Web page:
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Your Path To Family Reunification Through Consular Processing

The legal effort of bringing a loved one into the United States can be extremely complicated. When you are trying to find your way through the immigration process, you need to have a strong understanding of immigration law and the legal procedures involved, as well as considerable patience. No matter where you are in this process, a skilled attorney can help you through it.

At Vicki Anderson Immigration Law, LLC, I commit to providing personalized and dedicated service to each of my clients. I understand the intricacies of immigrant visas and take pride in guiding families in Burnsville, or wherever they live, through the complex process of consular processing.

The Role Of The I-130 Petition

In family-based cases, the I-130 petition is the first step in consular processing. The I-130 petition is submitted to the U.S. Citizenship and Immigration Services (USCIS). It serves to establish that the petitioner is either a U.S. citizen or U.S. permanent resident and that there is a qualifying relationship between the petitioner and the beneficiary (the family member living abroad). If you petition for a spouse, I will not only help you prove that you are legally married, but also that you have a bona fide marriage (i.e., that your marriage is based on mutual love and respect). I will prepare and file your I-130 petition so you start the process with confidence.

The Journey Of Consular Processing

If you are a U.S. citizen or a permanent resident looking to bring your spouse, children, parents, or siblings to the United States, it is likely that consular processing is the best or only course of action for you. Consular processing means that after the USCIS approves the I-130 petition, and when an immigrant visa number is available, your family member applies for an immigrant visa.

The initial processing of the immigrant visa occurs at the National Visa Center (NVC). When the NVC schedules the immigrant visa interview, it will send the case to the U.S. Embassy or Consulate. Your family member must then have a medical examination with the panel physician and attend the immigrant visa interview at the U.S. Embassy or Consulate. If the immigrant visa is issued, your family member will be granted U.S. permanent residence at the time of entering the U.S. with the immigrant visa.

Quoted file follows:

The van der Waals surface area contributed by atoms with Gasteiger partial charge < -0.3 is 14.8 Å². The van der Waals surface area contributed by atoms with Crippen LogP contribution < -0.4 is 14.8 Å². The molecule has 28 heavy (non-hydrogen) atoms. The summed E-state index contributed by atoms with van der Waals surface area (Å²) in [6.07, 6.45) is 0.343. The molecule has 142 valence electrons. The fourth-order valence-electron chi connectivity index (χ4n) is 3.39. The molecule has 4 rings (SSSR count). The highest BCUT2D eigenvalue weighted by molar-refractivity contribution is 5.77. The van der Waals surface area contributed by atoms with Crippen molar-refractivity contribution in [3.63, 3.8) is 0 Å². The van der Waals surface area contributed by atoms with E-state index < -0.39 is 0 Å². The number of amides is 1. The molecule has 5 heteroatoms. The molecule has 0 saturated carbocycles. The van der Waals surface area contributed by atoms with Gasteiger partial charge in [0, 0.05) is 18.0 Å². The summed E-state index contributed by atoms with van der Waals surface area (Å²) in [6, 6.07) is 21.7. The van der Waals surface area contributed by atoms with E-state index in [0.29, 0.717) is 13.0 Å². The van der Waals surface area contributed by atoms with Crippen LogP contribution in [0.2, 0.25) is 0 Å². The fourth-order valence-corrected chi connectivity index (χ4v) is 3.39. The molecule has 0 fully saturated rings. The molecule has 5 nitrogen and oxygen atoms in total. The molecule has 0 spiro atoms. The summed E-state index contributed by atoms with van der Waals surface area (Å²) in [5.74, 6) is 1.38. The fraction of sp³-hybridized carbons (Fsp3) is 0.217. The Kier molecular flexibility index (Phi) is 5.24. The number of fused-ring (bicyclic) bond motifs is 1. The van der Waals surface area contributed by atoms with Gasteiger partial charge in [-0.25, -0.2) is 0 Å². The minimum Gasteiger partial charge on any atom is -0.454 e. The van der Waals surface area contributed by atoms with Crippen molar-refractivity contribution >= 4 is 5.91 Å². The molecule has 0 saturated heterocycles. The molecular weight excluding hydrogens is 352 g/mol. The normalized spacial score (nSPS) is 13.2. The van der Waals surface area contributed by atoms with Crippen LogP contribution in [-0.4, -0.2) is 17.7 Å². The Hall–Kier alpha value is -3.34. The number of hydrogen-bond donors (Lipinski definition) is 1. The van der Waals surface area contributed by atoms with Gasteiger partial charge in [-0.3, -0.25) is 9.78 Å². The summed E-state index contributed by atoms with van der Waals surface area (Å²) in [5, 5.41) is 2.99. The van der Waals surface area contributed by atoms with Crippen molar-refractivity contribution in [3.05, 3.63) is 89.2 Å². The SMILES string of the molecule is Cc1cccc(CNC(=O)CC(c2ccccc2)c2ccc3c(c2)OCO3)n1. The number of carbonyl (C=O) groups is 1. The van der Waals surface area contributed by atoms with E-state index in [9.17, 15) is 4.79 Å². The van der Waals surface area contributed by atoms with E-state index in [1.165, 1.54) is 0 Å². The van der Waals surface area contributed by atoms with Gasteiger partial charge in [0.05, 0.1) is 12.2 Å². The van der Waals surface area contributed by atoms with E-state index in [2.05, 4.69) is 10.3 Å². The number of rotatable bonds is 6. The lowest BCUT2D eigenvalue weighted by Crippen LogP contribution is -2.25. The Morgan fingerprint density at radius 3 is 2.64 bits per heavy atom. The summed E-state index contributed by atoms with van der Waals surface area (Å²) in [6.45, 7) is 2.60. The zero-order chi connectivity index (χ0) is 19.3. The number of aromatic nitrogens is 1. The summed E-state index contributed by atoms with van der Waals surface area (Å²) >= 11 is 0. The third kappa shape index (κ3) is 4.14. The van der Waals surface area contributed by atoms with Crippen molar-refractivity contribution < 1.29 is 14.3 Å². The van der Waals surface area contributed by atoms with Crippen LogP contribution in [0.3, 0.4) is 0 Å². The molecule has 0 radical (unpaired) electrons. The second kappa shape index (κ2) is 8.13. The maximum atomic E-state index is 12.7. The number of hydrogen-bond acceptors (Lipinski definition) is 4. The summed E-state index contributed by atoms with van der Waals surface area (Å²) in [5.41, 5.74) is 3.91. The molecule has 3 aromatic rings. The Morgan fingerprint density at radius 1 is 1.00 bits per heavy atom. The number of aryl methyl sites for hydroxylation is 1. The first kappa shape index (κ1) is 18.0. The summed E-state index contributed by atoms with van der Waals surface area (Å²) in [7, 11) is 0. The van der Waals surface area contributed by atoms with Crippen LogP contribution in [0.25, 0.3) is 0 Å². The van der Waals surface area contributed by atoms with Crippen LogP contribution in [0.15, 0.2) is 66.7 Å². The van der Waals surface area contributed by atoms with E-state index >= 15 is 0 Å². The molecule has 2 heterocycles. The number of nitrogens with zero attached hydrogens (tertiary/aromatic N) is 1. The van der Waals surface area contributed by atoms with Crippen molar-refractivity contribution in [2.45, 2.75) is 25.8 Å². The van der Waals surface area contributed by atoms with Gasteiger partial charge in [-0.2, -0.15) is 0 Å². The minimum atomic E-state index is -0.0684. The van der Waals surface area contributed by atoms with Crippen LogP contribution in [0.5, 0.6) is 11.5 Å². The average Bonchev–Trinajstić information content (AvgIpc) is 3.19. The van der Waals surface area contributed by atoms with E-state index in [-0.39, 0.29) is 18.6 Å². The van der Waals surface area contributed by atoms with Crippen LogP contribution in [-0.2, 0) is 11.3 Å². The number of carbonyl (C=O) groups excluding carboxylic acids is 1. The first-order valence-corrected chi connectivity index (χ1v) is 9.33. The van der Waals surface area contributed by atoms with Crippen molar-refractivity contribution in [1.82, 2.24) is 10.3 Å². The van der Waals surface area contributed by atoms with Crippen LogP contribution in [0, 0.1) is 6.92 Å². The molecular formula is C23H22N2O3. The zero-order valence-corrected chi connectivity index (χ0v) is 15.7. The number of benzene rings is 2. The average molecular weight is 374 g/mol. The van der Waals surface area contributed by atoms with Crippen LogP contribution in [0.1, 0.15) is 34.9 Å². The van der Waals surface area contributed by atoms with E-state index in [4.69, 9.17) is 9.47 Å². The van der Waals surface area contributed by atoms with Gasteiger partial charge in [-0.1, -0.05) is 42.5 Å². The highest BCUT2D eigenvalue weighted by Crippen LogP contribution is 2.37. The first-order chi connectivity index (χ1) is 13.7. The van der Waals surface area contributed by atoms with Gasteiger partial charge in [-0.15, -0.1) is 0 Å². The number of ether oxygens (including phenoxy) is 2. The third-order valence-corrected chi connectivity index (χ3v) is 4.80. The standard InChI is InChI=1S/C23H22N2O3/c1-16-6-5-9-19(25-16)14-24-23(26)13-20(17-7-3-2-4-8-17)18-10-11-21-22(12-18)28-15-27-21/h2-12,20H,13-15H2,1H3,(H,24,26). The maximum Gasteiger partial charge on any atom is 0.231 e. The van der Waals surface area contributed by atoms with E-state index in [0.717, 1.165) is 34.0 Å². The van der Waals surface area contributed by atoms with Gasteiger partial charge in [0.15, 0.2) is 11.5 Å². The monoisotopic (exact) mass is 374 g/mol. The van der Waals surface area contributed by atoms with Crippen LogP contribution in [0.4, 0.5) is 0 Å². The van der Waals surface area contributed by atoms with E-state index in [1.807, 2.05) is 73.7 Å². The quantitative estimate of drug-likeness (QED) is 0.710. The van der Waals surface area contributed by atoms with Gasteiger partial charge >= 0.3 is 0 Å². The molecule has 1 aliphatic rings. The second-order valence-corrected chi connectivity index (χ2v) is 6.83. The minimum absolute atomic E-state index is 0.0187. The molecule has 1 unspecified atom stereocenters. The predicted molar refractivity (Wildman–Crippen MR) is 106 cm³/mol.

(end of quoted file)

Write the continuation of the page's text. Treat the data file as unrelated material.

As I help my clients, I remain in regular communication with them and answer common questions such as:

I have been waiting many months for my spouse’s case to be processed. What can I do to speed it up?

If you are a U.S. permanent resident, it may not be possible to do anything if an immigrant visa number is not yet available. Your I-130 petition would have been filed as a 2A preference petition, and there may be a backlog in that preference category. You should check the State Department’s Visa Bulletin to see if the priority date (the date on which the USCIS received the I-130 petition) is current. If not, there is nothing that can be done at this time.

However, if the priority date is current or if you are a U.S. citizen, you may be able to request expedited service. You will have to prove that there is an emergency or an urgent humanitarian situation, usually involving a serious, life-threatening illness. I can assist you with making the request and making sure that your documentation is sufficient.

The NVC has requested documentation from a joint sponsor. What do I need to provide?

It can be difficult to navigate the Consular Electronic Application Center (CEAC) and make sure to upload all of the required documentation. For a joint sponsor, you will need his or her Form I-864, Affidavit of Support; proof that he or she is a U.S. citizen or U.S. permanent resident; the joint sponsor’s most recent Forms W-2, 1098 and 1099; the joint sponsor’s most recent U.S. income tax return; and proof of the joint sponsor’s current income.

I can help you determine if your joint sponsor’s income level is sufficient or if assets are needed. I can also make sure that you submit the appropriate documentation.

Take The Next Step Toward Family Reunification

If you need help with consular processing or securing a visa, contact me by calling 651-968-0551 or emailing me here. The sooner you reach out to me, the sooner I can begin helping you and your family with your immigration needs.